```

We still have a `<blank>`. We could try to add one more layer in:

```(λf:Nat→Nat. λn:Nat. if iszero n then 1 else n * f (n-1)
((λg:Nat→Nat. λm:Nat. if iszero n' then 1 else n' * g (m-1))
(λp:Nat. if iszero p then 1 else p * <blank> (p-1))))

->

λn:Nat. if iszero n then 1
else n * (if iszero n-1 then 1
else (n-1) * (if iszero n-2 then 1 else (n-2) * <blank> (n-3)))
```

It's pretty clear we're never going to be able to get rid of this `<blank>`, no matter how many levels of naming we add in. Never, that is, unless we use `fix`, which, in essence, provides an object from which we can always unravel one more layer of recursion and still have what we started off:

```fix (λf:Nat→Nat. λn:Nat. if iszero n then 1 else n * f (n-1))
```

This is a perfect factorial function in the typed lambda calculus plus `fix`.

`fix` is actually slightly more interesting than that in the context of the typed lambda calculus: if we introduce it into the language, then every type becomes inhabited, because given some concrete type `T`, the following expression has type `T`:

```fix (λx:T. x)
```

This, in Haskell-speak, is `fix id`, which is denotationally `⊥`. So we see that as soon as we introduce `fix` to the typed lambda calculus, the property that every well-typed term reduces to a value is lost.

Fix as a data type

It is also possible to make a fix data type in Haskell.

There are three ways of defining it.

```newtype Fix f=Fix (f (Fix f))
```

or using the RankNTypes extension

```newtype Mu f=Mu (forall a.(f a->a)->a)
data Nu f=forall a.Nu a (a->f a)
```

Mu and Nu help generalize folds, unfolds and refolds.

```fold :: (f a -> a) -> Mu f -> a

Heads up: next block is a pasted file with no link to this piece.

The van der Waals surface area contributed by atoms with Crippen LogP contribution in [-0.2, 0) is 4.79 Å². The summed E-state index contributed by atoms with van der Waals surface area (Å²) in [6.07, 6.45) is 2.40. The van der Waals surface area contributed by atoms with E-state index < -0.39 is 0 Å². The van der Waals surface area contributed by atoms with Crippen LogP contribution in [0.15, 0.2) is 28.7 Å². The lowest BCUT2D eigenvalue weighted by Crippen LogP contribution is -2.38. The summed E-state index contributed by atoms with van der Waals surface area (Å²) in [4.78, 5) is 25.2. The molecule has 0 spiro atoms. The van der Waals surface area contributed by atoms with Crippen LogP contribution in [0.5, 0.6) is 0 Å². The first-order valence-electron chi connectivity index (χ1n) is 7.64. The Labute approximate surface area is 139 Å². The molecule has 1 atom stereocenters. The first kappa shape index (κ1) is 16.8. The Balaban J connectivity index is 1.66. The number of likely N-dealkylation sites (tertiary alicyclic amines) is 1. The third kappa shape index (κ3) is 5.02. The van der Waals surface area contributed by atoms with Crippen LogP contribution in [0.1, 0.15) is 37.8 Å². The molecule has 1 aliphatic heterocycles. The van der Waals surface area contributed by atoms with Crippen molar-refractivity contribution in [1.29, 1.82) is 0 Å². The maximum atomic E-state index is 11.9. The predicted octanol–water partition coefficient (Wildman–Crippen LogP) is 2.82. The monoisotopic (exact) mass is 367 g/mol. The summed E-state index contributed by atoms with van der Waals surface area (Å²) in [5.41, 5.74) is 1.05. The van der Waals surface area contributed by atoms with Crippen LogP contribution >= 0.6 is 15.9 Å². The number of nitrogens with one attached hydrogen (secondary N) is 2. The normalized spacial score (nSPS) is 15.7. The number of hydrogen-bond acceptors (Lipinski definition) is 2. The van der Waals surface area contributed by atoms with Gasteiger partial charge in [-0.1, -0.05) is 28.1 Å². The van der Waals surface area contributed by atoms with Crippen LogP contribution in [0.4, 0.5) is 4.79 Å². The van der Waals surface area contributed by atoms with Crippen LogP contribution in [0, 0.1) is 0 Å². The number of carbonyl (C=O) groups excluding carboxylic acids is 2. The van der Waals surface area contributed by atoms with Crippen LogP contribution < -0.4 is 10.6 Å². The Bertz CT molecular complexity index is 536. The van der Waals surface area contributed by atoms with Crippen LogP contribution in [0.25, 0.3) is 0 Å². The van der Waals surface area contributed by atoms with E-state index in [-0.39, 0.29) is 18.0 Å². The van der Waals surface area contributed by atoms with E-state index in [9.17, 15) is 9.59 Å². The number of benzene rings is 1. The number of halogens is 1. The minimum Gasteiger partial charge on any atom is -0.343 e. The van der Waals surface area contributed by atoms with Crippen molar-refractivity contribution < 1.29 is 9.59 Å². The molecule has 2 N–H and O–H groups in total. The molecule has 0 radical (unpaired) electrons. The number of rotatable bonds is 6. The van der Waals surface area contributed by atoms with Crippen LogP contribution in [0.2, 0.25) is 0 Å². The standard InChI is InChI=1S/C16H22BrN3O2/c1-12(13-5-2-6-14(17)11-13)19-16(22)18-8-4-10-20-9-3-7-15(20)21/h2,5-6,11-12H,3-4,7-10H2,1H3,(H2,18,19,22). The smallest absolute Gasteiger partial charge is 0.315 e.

fold g (Mu f)=f g
unfold :: (a -> f a) -> a -> Nu f
unfold f x=Nu x f
refold :: (a -> f a) -> (g a-> a) -> Mu f -> Nu g
refold f g=unfold g . fold f
```

Mu and Nu are restricted versions of Fix. Mu is used for making inductive noninfinite data and Nu is used for making coinductive infinite data. Eg)

```newpoint Stream a=Stream (Nu ((,) a)) -- forsome b. (b,b->(a,b))
newpoint Void a=Void (Mu ((,) a)) -- forall b.((a,b)->b)->b
```

Unlike the fix point function the fix point types do not lead to bottom. In the following code Bot is perfectly defined. It is equivalent to the unit type ().

```newtype Id a=Id a
newtype Bot=Bot (Fix Id) -- equals          newtype Bot=Bot Bot
-- There is only one allowable term. Bot \$ Bot \$ Bot \$ Bot ..,
```

The Fix data type cannot model all forms of recursion. Take for instance this nonregular data type.

```data Node a=Two a a|Three a a a
data FingerTree a=U a|Up (FingerTree (Node a))
```

It is not easy to implement this using Fix.

 Fix and recursion Solutions to exercises Wider Theory Denotational semantics  >> Equational reasoning  >> Program derivation  >> Category theory  >> The Curry–Howard isomorphism  >> fix and recursion edit this chapter Haskell edit book structure